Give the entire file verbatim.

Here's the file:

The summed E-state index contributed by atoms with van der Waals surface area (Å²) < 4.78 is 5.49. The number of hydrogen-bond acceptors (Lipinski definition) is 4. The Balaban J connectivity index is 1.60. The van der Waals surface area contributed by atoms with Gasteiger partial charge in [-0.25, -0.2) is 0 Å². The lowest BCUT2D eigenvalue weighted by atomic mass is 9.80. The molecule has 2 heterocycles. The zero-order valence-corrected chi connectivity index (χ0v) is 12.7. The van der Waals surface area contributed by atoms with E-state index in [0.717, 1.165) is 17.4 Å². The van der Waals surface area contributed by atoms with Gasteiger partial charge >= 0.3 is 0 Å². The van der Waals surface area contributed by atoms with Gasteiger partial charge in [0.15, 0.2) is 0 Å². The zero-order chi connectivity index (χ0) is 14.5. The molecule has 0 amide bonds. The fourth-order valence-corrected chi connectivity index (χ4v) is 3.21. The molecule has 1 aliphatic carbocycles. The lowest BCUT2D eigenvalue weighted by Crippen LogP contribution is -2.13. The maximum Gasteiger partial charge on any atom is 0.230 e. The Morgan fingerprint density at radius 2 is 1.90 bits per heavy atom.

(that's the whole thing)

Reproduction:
The summed E-state index contributed by atoms with van der Waals surface area (Å²) < 4.78 is 5.49. The number of hydrogen-bond acceptors (Lipinski definition) is 4. The Balaban J connectivity index is 1.60. The van der Waals surface area contributed by atoms with Gasteiger partial charge in [-0.25, -0.2) is 0 Å². The lowest BCUT2D eigenvalue weighted by atomic mass is 9.80. The molecule has 2 heterocycles. The zero-order valence-corrected chi connectivity index (χ0v) is 12.7. The van der Waals surface area contributed by atoms with E-state index in [0.717, 1.165) is 17.4 Å². The van der Waals surface area contributed by atoms with Gasteiger partial charge >= 0.3 is 0 Å². The van der Waals surface area contributed by atoms with Gasteiger partial charge in [0.15, 0.2) is 0 Å². The zero-order chi connectivity index (χ0) is 14.5. The molecule has 0 amide bonds. The fourth-order valence-corrected chi connectivity index (χ4v) is 3.21. The molecule has 1 aliphatic carbocycles. The lowest BCUT2D eigenvalue weighted by Crippen LogP contribution is -2.13. The maximum Gasteiger partial charge on any atom is 0.230 e. The Morgan fingerprint density at radius 2 is 1.90 bits per heavy atom.